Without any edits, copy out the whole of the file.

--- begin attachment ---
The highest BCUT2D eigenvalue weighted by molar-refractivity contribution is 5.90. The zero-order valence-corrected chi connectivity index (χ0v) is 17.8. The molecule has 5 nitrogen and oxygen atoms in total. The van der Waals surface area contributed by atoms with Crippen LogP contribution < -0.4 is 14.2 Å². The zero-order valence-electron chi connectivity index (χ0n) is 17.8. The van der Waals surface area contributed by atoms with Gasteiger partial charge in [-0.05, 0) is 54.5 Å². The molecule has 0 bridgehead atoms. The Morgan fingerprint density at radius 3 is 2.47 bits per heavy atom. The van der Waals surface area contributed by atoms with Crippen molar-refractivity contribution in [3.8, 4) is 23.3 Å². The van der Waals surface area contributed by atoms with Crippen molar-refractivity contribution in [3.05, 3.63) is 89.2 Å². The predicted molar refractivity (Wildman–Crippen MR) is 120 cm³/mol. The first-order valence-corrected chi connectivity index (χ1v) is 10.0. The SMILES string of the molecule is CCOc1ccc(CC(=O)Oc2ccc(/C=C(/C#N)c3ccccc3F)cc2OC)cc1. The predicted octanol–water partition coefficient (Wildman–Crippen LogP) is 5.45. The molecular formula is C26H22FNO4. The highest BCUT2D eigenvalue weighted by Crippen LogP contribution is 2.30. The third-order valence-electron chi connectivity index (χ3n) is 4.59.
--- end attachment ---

The highest BCUT2D eigenvalue weighted by molar-refractivity contribution is 5.90. The zero-order valence-corrected chi connectivity index (χ0v) is 17.8. The molecule has 5 nitrogen and oxygen atoms in total. The van der Waals surface area contributed by atoms with Crippen LogP contribution < -0.4 is 14.2 Å². The zero-order valence-electron chi connectivity index (χ0n) is 17.8. The van der Waals surface area contributed by atoms with Gasteiger partial charge in [-0.05, 0) is 54.5 Å². The molecule has 0 bridgehead atoms. The Morgan fingerprint density at radius 3 is 2.47 bits per heavy atom. The van der Waals surface area contributed by atoms with Crippen molar-refractivity contribution in [3.8, 4) is 23.3 Å². The van der Waals surface area contributed by atoms with Crippen molar-refractivity contribution in [3.05, 3.63) is 89.2 Å². The predicted molar refractivity (Wildman–Crippen MR) is 120 cm³/mol. The first-order valence-corrected chi connectivity index (χ1v) is 10.0. The SMILES string of the molecule is CCOc1ccc(CC(=O)Oc2ccc(/C=C(/C#N)c3ccccc3F)cc2OC)cc1. The predicted octanol–water partition coefficient (Wildman–Crippen LogP) is 5.45. The molecular formula is C26H22FNO4. The highest BCUT2D eigenvalue weighted by Crippen LogP contribution is 2.30. The third-order valence-electron chi connectivity index (χ3n) is 4.59.